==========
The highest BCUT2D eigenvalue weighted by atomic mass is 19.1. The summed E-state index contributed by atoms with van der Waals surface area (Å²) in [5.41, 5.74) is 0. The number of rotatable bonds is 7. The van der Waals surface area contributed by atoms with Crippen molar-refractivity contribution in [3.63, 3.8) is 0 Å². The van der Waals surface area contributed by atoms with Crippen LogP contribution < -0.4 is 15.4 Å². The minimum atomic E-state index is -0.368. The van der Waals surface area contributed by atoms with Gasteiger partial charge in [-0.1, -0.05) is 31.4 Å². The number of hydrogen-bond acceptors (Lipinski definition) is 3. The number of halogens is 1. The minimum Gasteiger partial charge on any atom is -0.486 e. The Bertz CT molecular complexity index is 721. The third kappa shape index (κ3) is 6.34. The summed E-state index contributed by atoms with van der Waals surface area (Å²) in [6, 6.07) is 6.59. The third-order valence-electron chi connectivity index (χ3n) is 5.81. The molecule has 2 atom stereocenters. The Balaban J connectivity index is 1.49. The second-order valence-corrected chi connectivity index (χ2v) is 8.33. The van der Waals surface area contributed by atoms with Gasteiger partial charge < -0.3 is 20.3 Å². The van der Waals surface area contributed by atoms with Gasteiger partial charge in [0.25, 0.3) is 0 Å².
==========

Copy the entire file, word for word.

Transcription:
The highest BCUT2D eigenvalue weighted by atomic mass is 19.1. The summed E-state index contributed by atoms with van der Waals surface area (Å²) in [5.41, 5.74) is 0. The number of rotatable bonds is 7. The van der Waals surface area contributed by atoms with Crippen molar-refractivity contribution in [3.63, 3.8) is 0 Å². The van der Waals surface area contributed by atoms with Crippen LogP contribution < -0.4 is 15.4 Å². The minimum atomic E-state index is -0.368. The van der Waals surface area contributed by atoms with Gasteiger partial charge in [-0.1, -0.05) is 31.4 Å². The number of hydrogen-bond acceptors (Lipinski definition) is 3. The number of halogens is 1. The minimum Gasteiger partial charge on any atom is -0.486 e. The Bertz CT molecular complexity index is 721. The third kappa shape index (κ3) is 6.34. The summed E-state index contributed by atoms with van der Waals surface area (Å²) in [6, 6.07) is 6.59. The third-order valence-electron chi connectivity index (χ3n) is 5.81. The molecule has 2 atom stereocenters. The Balaban J connectivity index is 1.49. The second-order valence-corrected chi connectivity index (χ2v) is 8.33. The van der Waals surface area contributed by atoms with Gasteiger partial charge < -0.3 is 20.3 Å². The van der Waals surface area contributed by atoms with Gasteiger partial charge in [0.25, 0.3) is 0 Å².